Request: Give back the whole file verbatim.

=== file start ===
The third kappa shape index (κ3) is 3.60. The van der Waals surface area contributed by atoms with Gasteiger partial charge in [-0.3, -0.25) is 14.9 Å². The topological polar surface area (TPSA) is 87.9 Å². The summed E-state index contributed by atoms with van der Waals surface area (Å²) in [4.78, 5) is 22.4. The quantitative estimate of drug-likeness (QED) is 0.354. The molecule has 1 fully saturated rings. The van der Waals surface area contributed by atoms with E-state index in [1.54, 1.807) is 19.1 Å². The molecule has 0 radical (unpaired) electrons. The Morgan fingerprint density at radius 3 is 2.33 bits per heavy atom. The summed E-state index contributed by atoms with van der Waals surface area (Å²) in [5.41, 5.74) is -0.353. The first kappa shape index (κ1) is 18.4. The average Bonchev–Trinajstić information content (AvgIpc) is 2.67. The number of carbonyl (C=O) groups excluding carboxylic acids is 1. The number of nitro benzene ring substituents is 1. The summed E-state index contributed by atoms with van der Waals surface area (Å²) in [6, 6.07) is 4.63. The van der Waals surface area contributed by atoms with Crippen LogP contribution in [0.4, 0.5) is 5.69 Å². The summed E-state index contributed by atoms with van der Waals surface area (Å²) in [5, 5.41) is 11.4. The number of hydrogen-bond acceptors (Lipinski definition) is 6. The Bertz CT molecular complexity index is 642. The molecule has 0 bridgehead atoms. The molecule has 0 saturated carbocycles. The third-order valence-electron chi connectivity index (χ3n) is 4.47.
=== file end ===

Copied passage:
The third kappa shape index (κ3) is 3.60. The van der Waals surface area contributed by atoms with Gasteiger partial charge in [-0.3, -0.25) is 14.9 Å². The topological polar surface area (TPSA) is 87.9 Å². The summed E-state index contributed by atoms with van der Waals surface area (Å²) in [4.78, 5) is 22.4. The quantitative estimate of drug-likeness (QED) is 0.354. The molecule has 1 fully saturated rings. The van der Waals surface area contributed by atoms with E-state index in [1.54, 1.807) is 19.1 Å². The molecule has 0 radical (unpaired) electrons. The Morgan fingerprint density at radius 3 is 2.33 bits per heavy atom. The summed E-state index contributed by atoms with van der Waals surface area (Å²) in [5.41, 5.74) is -0.353. The first kappa shape index (κ1) is 18.4. The average Bonchev–Trinajstić information content (AvgIpc) is 2.67. The number of carbonyl (C=O) groups excluding carboxylic acids is 1. The number of nitro benzene ring substituents is 1. The summed E-state index contributed by atoms with van der Waals surface area (Å²) in [6, 6.07) is 4.63. The van der Waals surface area contributed by atoms with Crippen LogP contribution in [0.4, 0.5) is 5.69 Å². The summed E-state index contributed by atoms with van der Waals surface area (Å²) in [5, 5.41) is 11.4. The number of hydrogen-bond acceptors (Lipinski definition) is 6. The Bertz CT molecular complexity index is 642. The molecule has 0 bridgehead atoms. The molecule has 0 saturated carbocycles. The third-order valence-electron chi connectivity index (χ3n) is 4.47.